What you will need:
1. A leisurely hour of your time (more, if like me you cant find some tools!).
2. A block of wood (prop the tank).
3. Some cable ties (secure sensor wire).
4. Torx drivers (T-handle or socket drivers) T25, 30, 40 and 45.
5. And of course, the Booster Plug!
DISCLAIMER: I'm an amateur (and very average) spanner weilder and not a professional mechanic. This install thread is given in good faith and relates to the original generation 1 bikes (which were the only ones present at the time this DIY was produced). This means that bikes from 2014-2016 should be the same, but later models may differ. Readers use this DIY instruction AT THEIR OWN RISK.
Before you start:
I would recommend you have the fuel tank as empty as possible, I waited till the low fuel light came on. Less weight and less chance of any fuel spillage when you tip the tank.
Lifting the tank
Start by removing the tail hump (or passenger seat) and rider seat to give access to the cast seat brackets.
If you have a BMW tank harness, remove it.
Remove the screws either side of the electrical bus strip. You may have clear washers under the screws (not all bikes seem to have this).
Remove the screw at the end of each seat bracket…
… followed by the screw on top of each seat bracket. Note that there is a washer under the bracket so be sure and save this!
The seat brackets removed.
Remove the cover on the left hand side of the tank that hides the diagnostic socket. Whilst not absolutely necessary (you can reach under the cover to disconnect the socket from it’s holder clip) it does give more access under the tank to install the Booster Plug.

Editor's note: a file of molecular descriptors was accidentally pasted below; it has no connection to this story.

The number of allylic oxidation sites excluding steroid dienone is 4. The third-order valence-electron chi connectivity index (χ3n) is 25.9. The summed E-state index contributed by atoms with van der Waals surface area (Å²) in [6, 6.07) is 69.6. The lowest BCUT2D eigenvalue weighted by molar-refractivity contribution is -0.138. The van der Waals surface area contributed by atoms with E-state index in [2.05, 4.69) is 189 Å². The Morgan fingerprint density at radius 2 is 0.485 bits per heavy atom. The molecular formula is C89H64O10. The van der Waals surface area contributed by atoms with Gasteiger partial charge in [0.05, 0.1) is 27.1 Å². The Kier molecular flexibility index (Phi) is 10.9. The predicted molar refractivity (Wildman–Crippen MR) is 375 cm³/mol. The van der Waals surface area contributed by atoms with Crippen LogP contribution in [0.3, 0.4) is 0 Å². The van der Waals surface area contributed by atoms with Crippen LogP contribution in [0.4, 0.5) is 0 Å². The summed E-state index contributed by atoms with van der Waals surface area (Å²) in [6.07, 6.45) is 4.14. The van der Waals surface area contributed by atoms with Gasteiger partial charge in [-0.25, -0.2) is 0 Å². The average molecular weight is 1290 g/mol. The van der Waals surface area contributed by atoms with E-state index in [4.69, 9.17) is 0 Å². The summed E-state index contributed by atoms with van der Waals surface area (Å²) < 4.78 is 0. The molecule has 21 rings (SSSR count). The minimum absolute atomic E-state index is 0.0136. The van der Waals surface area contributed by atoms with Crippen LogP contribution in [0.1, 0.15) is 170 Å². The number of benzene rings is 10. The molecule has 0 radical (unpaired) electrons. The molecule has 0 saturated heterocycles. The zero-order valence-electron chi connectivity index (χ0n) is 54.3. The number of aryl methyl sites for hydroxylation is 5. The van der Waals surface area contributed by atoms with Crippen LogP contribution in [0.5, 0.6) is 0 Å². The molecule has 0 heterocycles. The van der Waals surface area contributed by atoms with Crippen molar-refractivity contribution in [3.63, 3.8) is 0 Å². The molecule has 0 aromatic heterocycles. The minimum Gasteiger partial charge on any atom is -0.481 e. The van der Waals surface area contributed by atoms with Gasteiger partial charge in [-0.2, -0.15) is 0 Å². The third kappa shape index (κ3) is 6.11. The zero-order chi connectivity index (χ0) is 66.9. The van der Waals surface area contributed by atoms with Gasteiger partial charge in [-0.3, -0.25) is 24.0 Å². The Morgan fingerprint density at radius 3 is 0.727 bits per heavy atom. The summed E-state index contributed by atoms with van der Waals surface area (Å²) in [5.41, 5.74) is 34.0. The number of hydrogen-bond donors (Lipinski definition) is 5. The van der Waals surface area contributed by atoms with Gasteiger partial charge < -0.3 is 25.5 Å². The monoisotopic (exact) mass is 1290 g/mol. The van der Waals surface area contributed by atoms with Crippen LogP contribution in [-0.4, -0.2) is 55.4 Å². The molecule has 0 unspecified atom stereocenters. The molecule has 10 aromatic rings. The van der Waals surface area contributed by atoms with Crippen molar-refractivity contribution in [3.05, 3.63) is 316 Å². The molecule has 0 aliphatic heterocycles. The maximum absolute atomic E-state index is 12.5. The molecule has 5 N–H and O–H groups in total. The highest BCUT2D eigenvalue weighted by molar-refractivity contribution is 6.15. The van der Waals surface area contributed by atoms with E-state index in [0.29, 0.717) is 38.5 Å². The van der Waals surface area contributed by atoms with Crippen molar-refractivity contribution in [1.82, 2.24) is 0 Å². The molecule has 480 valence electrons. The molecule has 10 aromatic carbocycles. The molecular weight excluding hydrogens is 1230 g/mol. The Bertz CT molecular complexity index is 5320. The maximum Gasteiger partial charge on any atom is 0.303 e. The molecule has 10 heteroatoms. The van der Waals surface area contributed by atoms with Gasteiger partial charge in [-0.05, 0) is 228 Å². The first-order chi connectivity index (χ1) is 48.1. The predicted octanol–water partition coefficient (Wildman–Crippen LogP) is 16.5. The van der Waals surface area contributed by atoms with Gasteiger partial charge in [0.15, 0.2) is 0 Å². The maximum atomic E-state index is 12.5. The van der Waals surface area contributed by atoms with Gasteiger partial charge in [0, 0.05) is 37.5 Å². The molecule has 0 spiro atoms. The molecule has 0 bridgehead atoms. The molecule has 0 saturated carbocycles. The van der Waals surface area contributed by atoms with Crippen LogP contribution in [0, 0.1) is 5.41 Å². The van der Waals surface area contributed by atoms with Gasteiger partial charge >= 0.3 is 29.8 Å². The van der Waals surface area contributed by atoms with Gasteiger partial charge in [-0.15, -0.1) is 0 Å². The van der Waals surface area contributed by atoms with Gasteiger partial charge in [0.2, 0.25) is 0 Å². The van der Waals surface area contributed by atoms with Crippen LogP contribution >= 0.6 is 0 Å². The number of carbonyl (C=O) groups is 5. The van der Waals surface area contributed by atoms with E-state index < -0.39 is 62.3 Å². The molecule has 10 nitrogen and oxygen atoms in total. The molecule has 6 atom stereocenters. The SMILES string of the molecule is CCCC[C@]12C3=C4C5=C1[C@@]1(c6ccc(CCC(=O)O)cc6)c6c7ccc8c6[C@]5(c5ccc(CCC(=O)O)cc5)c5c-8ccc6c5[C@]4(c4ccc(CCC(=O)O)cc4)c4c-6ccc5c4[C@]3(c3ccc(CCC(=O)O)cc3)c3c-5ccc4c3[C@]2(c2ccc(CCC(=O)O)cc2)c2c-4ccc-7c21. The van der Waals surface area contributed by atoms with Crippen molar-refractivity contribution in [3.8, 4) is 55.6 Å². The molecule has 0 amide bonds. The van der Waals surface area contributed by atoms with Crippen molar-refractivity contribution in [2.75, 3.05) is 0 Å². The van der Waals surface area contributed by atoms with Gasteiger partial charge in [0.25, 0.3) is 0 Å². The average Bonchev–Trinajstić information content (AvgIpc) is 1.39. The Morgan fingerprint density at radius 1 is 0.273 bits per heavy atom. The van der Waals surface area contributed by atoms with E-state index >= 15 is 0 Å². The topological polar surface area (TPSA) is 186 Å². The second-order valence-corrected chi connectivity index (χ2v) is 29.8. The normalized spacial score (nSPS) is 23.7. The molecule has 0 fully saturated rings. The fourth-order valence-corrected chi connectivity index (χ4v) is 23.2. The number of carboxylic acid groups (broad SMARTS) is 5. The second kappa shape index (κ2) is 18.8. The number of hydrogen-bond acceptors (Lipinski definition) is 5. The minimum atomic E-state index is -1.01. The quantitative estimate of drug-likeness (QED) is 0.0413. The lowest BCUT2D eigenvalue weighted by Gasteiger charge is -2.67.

Unclip the diagnostic socket.
Remove the snorkel aluminium cover: Two screws. Note there are clear plastic washers.
There is a rubber snap-lock connector that holds the snorkel panel in place. Gently pull the snorkel cover towards the front of the bike with a slight rocking action and it should come off. Be very careful, you risk damage to the tank, cover or other parts of the bike if the cover comes away suddenly.
The last two screws to be removed before the tank can be raised are the two screws at the front of the tank. BMW recommends that you protect the frame with masking tape (I used insulation tape) and also wrapped the shaft of the T-Handled Torx Driver with a cloth just in case the driver slipped and damaged the tank.
So now its time to pop the hood! Have your piece of wood to hand and gently lift the tank from the front. Once the tank is high enough, slip the wood under the front tank brackets and let the wood rest gently on top of the ignition switch. If the tank is almost empty there will be hardly any weight on the switch as the fuel will be at the rear of the tank where it is pivoting. Take care not to stress the two fuel lines.
Now you have plenty of free space to install the booster plug!
Installing the Booster Plug
Here is the Air Intake Temperature sensor that you will be connecting to….
There is a wire catch that you need to release (push in) to unplug the plug from the AIT sensor.
Now the Booster Plug needs to be connected between the AIT sensor and also the wiring loom socket that originally connected to the AIT sensor plug….
Connected to the loom socket that originally was attached to the sensor…
Then connect the Booster Plug to the AIT sensor.
Almost there! Finally the Booster Plug air temperature probe needs to be positioned. Guidelines advise the sensor gets placed in clear air, outside the influence of engine-generated heat. I chose to mount it at the side of the headstock for loads of fresh air! I cable-tied the sensor cable to the frame.
Now it’s just a case of reversing the tank tilting procedure. Before you lower the tank, double-check that the fuel lines are firmly connected to the tank. Additionally also check that the booster plug wires and control unit do not get trapped by the tank as it is lowered.
I also sprayed the rubber snap-lock (grommet thingy) on the snorkel cover with silicone spray to ease it back onto it's mount.
Job done! Now get out on the bike and marvel at the improvements that a tiny wee box brings to general engine performance and riding pleasure!